The Rape, Abuse & Incest National Network states that every 107 seconds another American is sexually assaulted. Women have the highest rate of sexual assaults; with 1 out of every 6 American women have been the victim of attempted or completed rape, along with 1 out of every 33 American men.
“It’s hard to get a very specific number on how much is happening here [at Ball State],” said Wynbissinger. “Sexual violence is the most underreported violent crime that exists.”
According to Ball State’s 2014 Camus Security Report, there were 17 forcible sex offenses on campus in 2013.
OVS provides different events throughout the year to inform students of their services. All housing staff members are informed of OVS, and for the first time this year, all residence halls on campus were required to do a sexual assault awareness program at the beginning of each semester.
According to RAINN, victims of sexual assault are three times more likely to suffer from depression, six times more likely to suffer from post-traumatic stress disorder, 13 times more likely to abuse alcohol, 26 times more likely to abuse drugs, and four times more likely to consider suicide.
“This is something that could happen to anyone,” said Wynbissinger. “The biggest thing is being a support person.”
Dr. Michael Gillilan is the Director of Student Rights and Community Standards. His office responds any Title IX violations, and then enforces the Code of Student Rights and Responsibilities.
Title IX violations are discriminations on the basis of gender, which encompasses sexual assault.
Gillilan reviews the final investigation report from Katie Slabaugh, the Associate Dean of Students and Title IX Coordinator for Student Affairs, when Title IX violations are brought to the attention of the university.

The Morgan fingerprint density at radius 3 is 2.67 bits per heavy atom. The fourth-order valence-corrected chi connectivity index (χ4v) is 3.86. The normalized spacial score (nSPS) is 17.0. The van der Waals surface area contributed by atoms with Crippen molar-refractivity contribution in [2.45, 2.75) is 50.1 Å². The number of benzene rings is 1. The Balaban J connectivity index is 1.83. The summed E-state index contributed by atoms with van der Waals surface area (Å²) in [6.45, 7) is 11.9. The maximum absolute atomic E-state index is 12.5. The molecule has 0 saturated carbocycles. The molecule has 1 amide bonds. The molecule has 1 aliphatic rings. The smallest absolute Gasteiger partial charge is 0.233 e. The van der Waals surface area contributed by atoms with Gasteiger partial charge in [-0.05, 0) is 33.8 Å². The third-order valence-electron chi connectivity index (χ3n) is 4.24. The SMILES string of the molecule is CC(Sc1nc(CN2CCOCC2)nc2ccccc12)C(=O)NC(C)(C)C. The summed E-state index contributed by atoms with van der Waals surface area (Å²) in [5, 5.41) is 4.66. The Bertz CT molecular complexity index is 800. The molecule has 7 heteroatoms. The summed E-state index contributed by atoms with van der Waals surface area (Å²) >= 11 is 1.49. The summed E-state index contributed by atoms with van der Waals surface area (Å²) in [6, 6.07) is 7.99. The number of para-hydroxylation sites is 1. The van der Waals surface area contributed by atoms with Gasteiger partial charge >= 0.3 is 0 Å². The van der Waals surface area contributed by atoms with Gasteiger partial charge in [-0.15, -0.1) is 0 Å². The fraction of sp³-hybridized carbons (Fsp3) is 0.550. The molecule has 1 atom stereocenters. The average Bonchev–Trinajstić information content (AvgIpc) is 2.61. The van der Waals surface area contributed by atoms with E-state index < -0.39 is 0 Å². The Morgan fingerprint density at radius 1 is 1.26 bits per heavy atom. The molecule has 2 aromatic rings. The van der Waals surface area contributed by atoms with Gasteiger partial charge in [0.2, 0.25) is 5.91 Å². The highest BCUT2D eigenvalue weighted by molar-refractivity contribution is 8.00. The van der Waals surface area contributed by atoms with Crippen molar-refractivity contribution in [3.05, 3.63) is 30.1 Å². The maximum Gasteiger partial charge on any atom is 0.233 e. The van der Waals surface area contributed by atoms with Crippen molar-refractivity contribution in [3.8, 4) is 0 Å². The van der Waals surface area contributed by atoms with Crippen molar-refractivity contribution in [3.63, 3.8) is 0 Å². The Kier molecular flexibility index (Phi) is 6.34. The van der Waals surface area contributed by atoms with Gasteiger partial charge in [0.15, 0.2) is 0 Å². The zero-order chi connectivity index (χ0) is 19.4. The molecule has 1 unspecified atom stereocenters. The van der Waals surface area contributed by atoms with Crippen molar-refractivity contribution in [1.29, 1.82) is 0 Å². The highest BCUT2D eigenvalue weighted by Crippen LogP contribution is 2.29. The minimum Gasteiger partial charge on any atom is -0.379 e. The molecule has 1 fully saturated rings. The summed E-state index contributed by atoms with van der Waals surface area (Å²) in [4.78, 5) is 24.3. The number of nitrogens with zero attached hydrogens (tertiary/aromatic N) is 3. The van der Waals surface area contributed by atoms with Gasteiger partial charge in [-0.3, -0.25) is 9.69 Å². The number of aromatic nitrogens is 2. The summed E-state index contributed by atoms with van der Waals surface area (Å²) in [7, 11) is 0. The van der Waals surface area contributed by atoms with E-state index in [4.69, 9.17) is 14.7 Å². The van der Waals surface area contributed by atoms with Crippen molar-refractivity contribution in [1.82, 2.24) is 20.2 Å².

It is then decided if there needs to be further investigation, if there is insufficient information to conclude that the event more likely than not happened, or that there is sufficient information to go forward with adjudication.
If it is decided that there is sufficient information, the accused student has an opportunity to accept or deny responsibility in writing. If they deny responsibility, a review board hears the case, specifically, a new sexual misconduct review board created for this academic year. This board is comprised of three faculty members who review the case and then come to a decision of whether or not the accused student is responsible or not.
“We haven’t actually tested this yet,” said Gillilan. “We’ve had a number of cases; all of them have been resolved informally so far.”
This entire process of investigating and coming to a decision for cases of sexual misconduct is not supposed to take more than 60 days. However, there are times when it may take longer, and in those situations students will be given the reasoning as to why it is taking longer than expected.
“We’re trying to make it easier on both parties,” said Gillilan. “We’re trying not to have people tell their story any more times than they have to.”
Sanctions, or punishments, for student code violations can range from an official reprimand to expulsion. In cases of sexual assault where there is nonconsensual penetration, it is required to consider suspension as a sanction.
“We don’t want to overreact, but we don’t want to underreact,” said Gillilan. “I’m also looking very carefully at how we can try to address the harm that’s been done to the complainant.”
Johnson’s story is a rare example, a situation in which she did not know her perpetrator. According to the National Institute of Justice, nine out of 10 college women who are victims of sexual assault know their perpetrator. Since Johnson’s perpetrator was never identified, she did not bring her complaint forward to the university.
“I think it is the responsibility of our society to understand this is a problem and to deal with it,” said Johnson. “They’re perpetrators, they cause the problem. Are they the victims of a society that taught them that that was okay? Yeah, probably.”
[topswf swf=’http://ballbearingsmag.com/wp-content/uploads/2015/02/sexual-violence-chart-2-19.swf’ width=’1024′ height=’2050′ quality=’best’ wmode=’transparent’ scale=’default’ flashvars=” allowfullscreen=’false’]